A couple of days later they sent me a questionnaire to complete and return to them. I can’t remember the last time I completed a paper feedback form, and I don’t understand why they didn’t use an online tool to save costs – and I’d probably have filled it in by now rather than put it on the desk in the ‘to do’ piling tray.

And finally, last but by no means least, the Howard family have finally moved to Sky. It started when I contacted BT Vision, which I’ve defended and promoted to everyone who would listen over the last few years. The tipping point though was calling them to ask for the Sky Sports channels. The increased cost put the service on a par with Sky, which I didn’t mind, but I had to pay to upgrade my BT Vision box to the latest version to accept the Sky Sports channels. I didn’t even mind this, but I was annoyed that even the latest version of BT Vision doesn’t support HD channels. So I compared Sky, Virgin and BT packages. Virgin was about £30 a month more expensive than Sky for what we all wanted. Sky was £10 more than BT Vision if I included the HD channels, which we have gone for.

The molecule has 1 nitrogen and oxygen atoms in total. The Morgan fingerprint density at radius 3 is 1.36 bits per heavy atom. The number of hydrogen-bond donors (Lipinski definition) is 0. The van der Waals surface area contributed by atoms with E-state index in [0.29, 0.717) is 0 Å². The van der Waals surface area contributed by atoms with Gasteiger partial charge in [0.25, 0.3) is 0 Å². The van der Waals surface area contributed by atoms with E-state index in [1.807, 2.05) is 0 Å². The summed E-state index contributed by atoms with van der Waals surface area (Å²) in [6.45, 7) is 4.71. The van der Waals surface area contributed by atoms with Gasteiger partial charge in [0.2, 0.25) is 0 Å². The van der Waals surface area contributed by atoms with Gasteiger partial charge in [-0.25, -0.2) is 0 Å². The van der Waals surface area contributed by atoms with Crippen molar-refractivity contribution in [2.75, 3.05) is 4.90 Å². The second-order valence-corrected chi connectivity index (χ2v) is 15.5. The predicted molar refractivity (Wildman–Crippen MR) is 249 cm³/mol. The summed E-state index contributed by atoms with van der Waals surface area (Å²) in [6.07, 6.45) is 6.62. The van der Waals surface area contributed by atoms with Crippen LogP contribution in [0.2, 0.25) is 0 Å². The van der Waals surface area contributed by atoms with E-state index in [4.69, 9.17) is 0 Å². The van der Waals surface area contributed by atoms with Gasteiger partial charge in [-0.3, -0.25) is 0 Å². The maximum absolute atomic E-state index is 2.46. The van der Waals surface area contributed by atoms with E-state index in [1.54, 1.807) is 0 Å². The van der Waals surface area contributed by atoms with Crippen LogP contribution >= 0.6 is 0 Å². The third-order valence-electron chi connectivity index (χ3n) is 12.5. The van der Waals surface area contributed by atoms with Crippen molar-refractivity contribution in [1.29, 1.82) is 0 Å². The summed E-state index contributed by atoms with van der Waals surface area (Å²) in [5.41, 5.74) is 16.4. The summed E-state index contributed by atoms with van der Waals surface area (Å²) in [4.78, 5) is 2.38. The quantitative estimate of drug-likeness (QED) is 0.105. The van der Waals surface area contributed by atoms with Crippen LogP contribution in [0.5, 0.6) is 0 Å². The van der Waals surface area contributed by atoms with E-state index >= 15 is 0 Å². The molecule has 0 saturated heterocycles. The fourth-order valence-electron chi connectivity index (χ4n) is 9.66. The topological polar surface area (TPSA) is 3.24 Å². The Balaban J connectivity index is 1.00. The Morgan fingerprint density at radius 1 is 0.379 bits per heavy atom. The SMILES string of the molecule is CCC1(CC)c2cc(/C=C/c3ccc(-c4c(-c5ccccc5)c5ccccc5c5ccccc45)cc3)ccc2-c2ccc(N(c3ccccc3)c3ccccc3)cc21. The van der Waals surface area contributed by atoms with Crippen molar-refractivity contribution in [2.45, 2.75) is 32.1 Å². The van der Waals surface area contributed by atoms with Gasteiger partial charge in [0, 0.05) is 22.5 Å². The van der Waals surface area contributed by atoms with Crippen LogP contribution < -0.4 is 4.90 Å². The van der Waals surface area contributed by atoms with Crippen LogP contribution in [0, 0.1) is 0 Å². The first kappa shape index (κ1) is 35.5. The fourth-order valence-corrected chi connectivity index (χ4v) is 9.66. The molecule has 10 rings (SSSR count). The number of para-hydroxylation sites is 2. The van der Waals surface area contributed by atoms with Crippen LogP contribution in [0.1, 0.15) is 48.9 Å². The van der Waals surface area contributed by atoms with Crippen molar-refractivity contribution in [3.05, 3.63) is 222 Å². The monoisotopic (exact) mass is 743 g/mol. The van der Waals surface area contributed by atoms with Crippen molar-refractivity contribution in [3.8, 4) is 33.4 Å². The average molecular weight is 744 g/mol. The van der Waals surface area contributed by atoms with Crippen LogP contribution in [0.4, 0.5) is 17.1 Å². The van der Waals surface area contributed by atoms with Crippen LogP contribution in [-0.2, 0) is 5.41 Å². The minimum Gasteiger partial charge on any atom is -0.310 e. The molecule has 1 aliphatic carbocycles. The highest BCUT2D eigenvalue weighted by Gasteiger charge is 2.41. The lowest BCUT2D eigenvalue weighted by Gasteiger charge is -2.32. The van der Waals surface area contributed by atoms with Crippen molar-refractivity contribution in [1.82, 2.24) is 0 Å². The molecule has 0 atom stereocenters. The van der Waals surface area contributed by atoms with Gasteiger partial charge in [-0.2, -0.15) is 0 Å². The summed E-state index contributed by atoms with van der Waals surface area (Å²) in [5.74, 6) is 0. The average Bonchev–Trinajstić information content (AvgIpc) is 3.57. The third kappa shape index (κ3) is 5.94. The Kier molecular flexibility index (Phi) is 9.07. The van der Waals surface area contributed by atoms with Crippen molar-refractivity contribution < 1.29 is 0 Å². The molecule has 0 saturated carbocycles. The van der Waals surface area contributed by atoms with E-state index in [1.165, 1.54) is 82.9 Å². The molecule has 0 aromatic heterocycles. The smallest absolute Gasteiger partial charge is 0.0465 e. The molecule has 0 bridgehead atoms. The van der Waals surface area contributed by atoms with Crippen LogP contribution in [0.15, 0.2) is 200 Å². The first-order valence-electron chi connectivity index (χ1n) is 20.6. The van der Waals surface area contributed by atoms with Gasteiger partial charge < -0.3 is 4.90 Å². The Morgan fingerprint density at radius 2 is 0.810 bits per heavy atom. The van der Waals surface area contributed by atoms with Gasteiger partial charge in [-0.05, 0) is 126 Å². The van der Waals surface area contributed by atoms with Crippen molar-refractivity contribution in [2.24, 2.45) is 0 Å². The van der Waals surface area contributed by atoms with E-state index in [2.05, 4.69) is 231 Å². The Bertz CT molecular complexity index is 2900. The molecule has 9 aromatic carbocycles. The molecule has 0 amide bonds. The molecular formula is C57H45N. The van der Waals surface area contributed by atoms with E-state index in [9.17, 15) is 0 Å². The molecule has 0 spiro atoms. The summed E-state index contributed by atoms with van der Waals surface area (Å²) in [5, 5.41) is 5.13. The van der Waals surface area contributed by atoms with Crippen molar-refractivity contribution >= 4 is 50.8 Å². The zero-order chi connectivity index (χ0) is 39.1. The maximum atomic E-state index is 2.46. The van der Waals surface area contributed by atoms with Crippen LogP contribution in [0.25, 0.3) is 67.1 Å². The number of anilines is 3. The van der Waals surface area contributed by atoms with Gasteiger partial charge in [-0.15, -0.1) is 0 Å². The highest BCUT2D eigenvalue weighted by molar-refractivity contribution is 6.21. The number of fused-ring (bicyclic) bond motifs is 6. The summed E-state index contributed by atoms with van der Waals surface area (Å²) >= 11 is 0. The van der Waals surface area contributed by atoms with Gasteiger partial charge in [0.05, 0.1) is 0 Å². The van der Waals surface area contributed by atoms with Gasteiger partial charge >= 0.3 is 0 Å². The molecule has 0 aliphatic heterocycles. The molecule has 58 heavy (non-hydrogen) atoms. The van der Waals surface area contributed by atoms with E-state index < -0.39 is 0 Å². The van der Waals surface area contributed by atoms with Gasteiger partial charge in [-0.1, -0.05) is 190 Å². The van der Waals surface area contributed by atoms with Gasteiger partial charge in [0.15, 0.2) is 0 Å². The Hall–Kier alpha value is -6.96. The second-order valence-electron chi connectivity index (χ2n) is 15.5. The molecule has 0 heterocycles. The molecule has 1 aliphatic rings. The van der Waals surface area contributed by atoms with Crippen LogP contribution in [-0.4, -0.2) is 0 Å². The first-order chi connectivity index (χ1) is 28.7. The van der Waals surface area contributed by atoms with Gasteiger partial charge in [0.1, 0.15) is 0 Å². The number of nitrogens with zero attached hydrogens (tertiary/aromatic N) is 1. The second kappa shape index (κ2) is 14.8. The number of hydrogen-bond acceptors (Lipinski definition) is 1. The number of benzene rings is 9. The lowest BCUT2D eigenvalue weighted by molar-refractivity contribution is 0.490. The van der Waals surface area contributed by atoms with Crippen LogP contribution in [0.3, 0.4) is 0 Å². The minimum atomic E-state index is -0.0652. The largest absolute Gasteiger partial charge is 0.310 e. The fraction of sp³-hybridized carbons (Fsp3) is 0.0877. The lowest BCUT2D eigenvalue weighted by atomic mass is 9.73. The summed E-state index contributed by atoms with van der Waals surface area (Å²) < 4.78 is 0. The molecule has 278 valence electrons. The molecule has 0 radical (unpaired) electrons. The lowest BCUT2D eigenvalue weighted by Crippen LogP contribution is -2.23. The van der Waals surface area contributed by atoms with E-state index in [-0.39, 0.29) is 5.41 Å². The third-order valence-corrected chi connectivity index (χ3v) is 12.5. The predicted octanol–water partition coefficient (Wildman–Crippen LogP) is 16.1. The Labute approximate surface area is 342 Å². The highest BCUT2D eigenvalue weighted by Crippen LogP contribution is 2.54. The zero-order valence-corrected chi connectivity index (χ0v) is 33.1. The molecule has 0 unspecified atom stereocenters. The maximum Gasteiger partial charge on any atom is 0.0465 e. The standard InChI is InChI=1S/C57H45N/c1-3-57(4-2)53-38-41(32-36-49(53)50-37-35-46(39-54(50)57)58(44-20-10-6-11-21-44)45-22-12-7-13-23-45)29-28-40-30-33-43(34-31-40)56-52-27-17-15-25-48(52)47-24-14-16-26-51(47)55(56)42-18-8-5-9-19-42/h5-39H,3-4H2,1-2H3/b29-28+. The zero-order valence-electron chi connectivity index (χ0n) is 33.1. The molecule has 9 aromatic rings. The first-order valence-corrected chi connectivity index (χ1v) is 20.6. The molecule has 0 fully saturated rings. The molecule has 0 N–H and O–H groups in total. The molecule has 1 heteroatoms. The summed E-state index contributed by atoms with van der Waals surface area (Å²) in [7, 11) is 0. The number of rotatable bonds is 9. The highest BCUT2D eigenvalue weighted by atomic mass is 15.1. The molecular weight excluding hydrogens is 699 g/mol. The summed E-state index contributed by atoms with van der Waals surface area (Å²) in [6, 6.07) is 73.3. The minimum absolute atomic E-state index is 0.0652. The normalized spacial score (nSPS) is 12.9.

The most impressive thing about moving from BT Vision to Sky has been the speed and communication. It took three days from ordering online to an engineer coming to the house and installing Sky. The phone line and broadband are due to be switched over on Monday, ten working days after I’d ordered Sky. I keep receiving text messages of the latest status, and it’s all very impressive. Sky even contacted BT to let them know I was leaving. 

I’ll let you know how the phone and broadband transition goes – I already have the router waiting to be plugged in on Monday.